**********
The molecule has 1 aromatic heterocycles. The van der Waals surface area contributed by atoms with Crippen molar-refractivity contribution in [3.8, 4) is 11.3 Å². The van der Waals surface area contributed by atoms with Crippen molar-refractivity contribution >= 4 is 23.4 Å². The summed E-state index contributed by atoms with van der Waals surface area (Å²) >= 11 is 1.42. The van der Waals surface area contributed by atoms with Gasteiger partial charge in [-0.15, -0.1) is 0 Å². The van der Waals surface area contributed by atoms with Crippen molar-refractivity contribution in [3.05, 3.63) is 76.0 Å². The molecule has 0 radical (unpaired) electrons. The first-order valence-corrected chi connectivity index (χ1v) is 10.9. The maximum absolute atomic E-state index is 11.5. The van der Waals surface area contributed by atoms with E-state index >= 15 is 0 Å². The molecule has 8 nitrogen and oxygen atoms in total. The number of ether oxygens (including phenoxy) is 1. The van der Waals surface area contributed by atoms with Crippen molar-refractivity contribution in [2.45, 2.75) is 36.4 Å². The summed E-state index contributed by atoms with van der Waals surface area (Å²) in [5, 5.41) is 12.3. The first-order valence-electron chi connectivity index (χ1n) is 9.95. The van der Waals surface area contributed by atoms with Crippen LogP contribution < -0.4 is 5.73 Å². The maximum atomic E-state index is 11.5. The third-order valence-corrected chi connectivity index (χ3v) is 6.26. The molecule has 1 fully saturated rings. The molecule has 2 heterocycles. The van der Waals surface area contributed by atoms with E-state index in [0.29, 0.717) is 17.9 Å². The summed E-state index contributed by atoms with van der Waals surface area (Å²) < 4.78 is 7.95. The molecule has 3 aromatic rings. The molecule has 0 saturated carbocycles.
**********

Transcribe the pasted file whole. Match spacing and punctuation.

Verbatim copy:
The molecule has 1 aromatic heterocycles. The van der Waals surface area contributed by atoms with Crippen molar-refractivity contribution in [3.8, 4) is 11.3 Å². The van der Waals surface area contributed by atoms with Crippen molar-refractivity contribution >= 4 is 23.4 Å². The summed E-state index contributed by atoms with van der Waals surface area (Å²) >= 11 is 1.42. The van der Waals surface area contributed by atoms with Gasteiger partial charge in [-0.15, -0.1) is 0 Å². The van der Waals surface area contributed by atoms with Crippen molar-refractivity contribution in [3.05, 3.63) is 76.0 Å². The molecule has 0 radical (unpaired) electrons. The first-order valence-corrected chi connectivity index (χ1v) is 10.9. The maximum absolute atomic E-state index is 11.5. The van der Waals surface area contributed by atoms with E-state index >= 15 is 0 Å². The molecule has 8 nitrogen and oxygen atoms in total. The number of ether oxygens (including phenoxy) is 1. The van der Waals surface area contributed by atoms with Crippen molar-refractivity contribution in [2.45, 2.75) is 36.4 Å². The summed E-state index contributed by atoms with van der Waals surface area (Å²) in [5, 5.41) is 12.3. The first-order valence-electron chi connectivity index (χ1n) is 9.95. The van der Waals surface area contributed by atoms with Crippen LogP contribution < -0.4 is 5.73 Å². The maximum atomic E-state index is 11.5. The third-order valence-corrected chi connectivity index (χ3v) is 6.26. The molecule has 1 fully saturated rings. The molecule has 2 heterocycles. The van der Waals surface area contributed by atoms with E-state index in [0.29, 0.717) is 17.9 Å². The summed E-state index contributed by atoms with van der Waals surface area (Å²) < 4.78 is 7.95. The molecule has 3 aromatic rings. The molecule has 0 saturated carbocycles.